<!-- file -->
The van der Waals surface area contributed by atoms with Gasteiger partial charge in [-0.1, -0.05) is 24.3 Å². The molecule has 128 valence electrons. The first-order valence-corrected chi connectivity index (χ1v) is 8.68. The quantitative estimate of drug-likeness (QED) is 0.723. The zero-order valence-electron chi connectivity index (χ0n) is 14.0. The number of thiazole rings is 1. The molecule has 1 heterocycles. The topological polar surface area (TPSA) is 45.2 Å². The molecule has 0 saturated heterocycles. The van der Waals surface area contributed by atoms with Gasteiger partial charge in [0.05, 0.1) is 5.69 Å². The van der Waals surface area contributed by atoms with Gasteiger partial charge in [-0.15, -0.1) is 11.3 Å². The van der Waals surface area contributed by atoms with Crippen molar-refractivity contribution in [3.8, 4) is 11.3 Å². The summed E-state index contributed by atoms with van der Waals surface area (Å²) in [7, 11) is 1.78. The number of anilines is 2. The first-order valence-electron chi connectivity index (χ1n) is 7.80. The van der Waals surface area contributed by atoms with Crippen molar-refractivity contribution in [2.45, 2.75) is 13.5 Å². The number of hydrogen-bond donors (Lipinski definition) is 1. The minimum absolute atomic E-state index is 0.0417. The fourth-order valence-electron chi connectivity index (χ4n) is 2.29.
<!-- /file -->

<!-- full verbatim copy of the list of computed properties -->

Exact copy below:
The van der Waals surface area contributed by atoms with Gasteiger partial charge in [-0.1, -0.05) is 24.3 Å². The molecule has 128 valence electrons. The first-order valence-corrected chi connectivity index (χ1v) is 8.68. The quantitative estimate of drug-likeness (QED) is 0.723. The zero-order valence-electron chi connectivity index (χ0n) is 14.0. The number of thiazole rings is 1. The molecule has 1 heterocycles. The topological polar surface area (TPSA) is 45.2 Å². The molecule has 0 saturated heterocycles. The van der Waals surface area contributed by atoms with Gasteiger partial charge in [0.05, 0.1) is 5.69 Å². The van der Waals surface area contributed by atoms with Gasteiger partial charge in [-0.15, -0.1) is 11.3 Å². The van der Waals surface area contributed by atoms with Crippen molar-refractivity contribution in [3.8, 4) is 11.3 Å². The summed E-state index contributed by atoms with van der Waals surface area (Å²) in [7, 11) is 1.78. The number of anilines is 2. The first-order valence-electron chi connectivity index (χ1n) is 7.80. The van der Waals surface area contributed by atoms with Crippen molar-refractivity contribution in [2.45, 2.75) is 13.5 Å². The number of hydrogen-bond donors (Lipinski definition) is 1. The minimum absolute atomic E-state index is 0.0417. The fourth-order valence-electron chi connectivity index (χ4n) is 2.29.